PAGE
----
Tdci-Peter

True Ford Enthusiast
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Tdci-Peter last won the day on January 28

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About Tdci-Peter

  • Rank
    Ford Enthusiast

Profile Information

  • First Name
    Peter
  • Gender*
    Male
  • Ford Model
    1.8 TDCI Mk2 Focus
  • Ford Year
    2006
  • UK/Ireland Location
    Dorset
  • Interests
    General Automotive
    Computers & Electronics

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  1. That must have been a really lovely way to end a Holiday!
  2. Post deleted, mis-read original!
  3. The gauges are driven by little stepper motors. When the ignition is turned on, they go back a bit, usually to hit the end stop. then up to the zero or normal setting. I noticed when playing with my IC that if for some reason they are too high when the ignition goes off, then it can take several ignition cycles to get them back to normal. If too high, they are not driven back far enough to hit the end stop, and only go back by a little on each cycle. Maybe some odd glitch drove them up to high, and they will return in a few cycles. Otherwise it does sound like an IC fault as Tom suggests, but rather an odd one. The speedo & rpm gauges use just the same system, and the fuel gauge input data is hard-wired to the IC, while the other 3 gauges info comes from the HS_CAN bus. But 2006 was a bad year for the Focus IC!
  4. The 2006 Focus IC is really notorious for electrical problems, usually just the soldering between the pcb and the main connector. The indicators are controlled by the BCM, which is built in to the passenger fusebox. The control stalks are not connected to the IC at all. But the dash indication lights are part of the IC. The IC gets information about the indicators over the MS-CAN bus. The MS-CAN bus also goes to the radio. So it is possible that the wiring fault on the IC connector could be the cause. The MS-CAN bus is terminated inside the IC, and all communication over it can be corrupted if the connections to the IC are bad. I had problems with the HS-CAN bus (from the ECU & engine) to the IC. I did a little pdf about it: https://www.fordownersclub.com/applications/core/interface/file/attachment.php?id=40491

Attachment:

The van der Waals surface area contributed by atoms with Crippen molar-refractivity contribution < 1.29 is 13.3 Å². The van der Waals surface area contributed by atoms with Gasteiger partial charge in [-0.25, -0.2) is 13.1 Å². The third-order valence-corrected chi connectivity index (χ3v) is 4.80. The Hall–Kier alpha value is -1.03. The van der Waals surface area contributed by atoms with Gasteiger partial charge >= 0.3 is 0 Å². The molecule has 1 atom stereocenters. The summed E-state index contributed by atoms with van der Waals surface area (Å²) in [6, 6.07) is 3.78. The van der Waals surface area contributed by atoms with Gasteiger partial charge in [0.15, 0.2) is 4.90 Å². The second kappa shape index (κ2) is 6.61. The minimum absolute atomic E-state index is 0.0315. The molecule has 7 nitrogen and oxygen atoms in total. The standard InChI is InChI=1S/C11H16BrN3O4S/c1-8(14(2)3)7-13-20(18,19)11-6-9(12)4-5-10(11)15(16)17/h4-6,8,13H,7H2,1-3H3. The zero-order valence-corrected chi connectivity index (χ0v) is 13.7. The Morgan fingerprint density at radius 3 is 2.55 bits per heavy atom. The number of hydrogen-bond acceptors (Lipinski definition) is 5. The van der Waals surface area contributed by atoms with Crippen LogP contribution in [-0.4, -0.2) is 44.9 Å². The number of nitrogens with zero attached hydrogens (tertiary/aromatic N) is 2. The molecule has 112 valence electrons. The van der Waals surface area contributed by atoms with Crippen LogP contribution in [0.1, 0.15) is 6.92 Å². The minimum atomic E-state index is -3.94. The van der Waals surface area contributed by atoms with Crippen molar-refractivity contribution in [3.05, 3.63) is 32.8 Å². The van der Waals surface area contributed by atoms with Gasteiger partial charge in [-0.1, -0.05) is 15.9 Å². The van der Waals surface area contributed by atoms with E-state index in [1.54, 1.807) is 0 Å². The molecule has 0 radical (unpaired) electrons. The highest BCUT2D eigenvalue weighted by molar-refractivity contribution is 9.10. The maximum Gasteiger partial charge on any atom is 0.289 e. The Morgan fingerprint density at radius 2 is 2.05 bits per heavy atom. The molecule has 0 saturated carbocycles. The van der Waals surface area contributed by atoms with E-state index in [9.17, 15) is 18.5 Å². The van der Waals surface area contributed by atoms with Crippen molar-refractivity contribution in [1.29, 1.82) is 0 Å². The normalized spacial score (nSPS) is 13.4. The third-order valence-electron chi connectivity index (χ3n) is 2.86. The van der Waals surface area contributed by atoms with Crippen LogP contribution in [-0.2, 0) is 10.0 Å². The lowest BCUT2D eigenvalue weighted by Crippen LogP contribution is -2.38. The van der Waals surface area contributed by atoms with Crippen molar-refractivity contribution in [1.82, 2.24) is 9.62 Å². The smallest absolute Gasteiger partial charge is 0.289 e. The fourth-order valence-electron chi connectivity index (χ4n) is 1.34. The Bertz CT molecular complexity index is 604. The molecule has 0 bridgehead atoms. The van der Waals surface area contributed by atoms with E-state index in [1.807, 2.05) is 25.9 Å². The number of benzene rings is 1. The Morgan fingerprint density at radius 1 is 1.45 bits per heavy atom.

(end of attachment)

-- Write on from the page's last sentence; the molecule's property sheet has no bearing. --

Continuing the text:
5. On my Mk2, the ESP disable switch does not latch. You have to press it for a couple of seconds to disable it, then it will always re-enable on the next ignition on cycle. I am sure the Mk1 will be similar, so there is no permanent disable.
  6. Same as Isetta, definitely not injectors, nor Aux belt. If the alternator stops turning, the battery will power the car, and can do so for hours in normal driving. It has to be a major wiring connection, like the feed from the battery to the main fusebox, or one of the main earth connections.
  7. A MAP (manifold absolute pressure) sensor cannot really stick, there are no moving parts. The diaphragm in it just deflects by a tiny amount, which creates an electrical signal at the terminals of the device. It is possible the problem was in the connector to the MAP, or its pressure sensing port could have been blocked with solid oily deposits. Without knowing what the original error code was, and what codes, if any, are being set now, it is very hard to say much about what the fault can be. If you are still getting MAP related error codes, then it would be worth replacing it. They are one of the cheaper parts that might be the problem.
  8. With comms errors like that, that have no symptoms or warning lights linked to them, all you can do is note them down, clear and ignore. Most likely is is a side effect of either the pcm detecting the turbo error, or even the actions of the diagnostic system (Forscan & ELM) as it uses the bus to extract data. If some ABS related fault does develop later, and you can see an increasing trail of comms errors leading up to it, then it might help in diagnosing the fault, but that is not likely, just a general possibility. With the over limit turbo error, 0.5% sounds a bit small to generate a DTC, car systems are usually a bit more error tolerant than that. Also there is normally a gradual learning process all the time, within limits. So it might adjust to the new movement if the cleaner has freed off a sticky actuator. There are also options in Forscan to reset adaptions, that can speed up learning, and service procedures to learn limits for replaced items like EGRs, Turbos etc. Though I think you need full Windows Forscan to use service procedures. I have not seen or tested this actuator, so can not tell if there is some critical manual adjustment. This sort of adjustment was very common on older cars, ever set up a Twin SU Carb system? But it is a thing of the past now really, cars are slapped together quickly, and software is used to make all the adjustments needed for tolerances.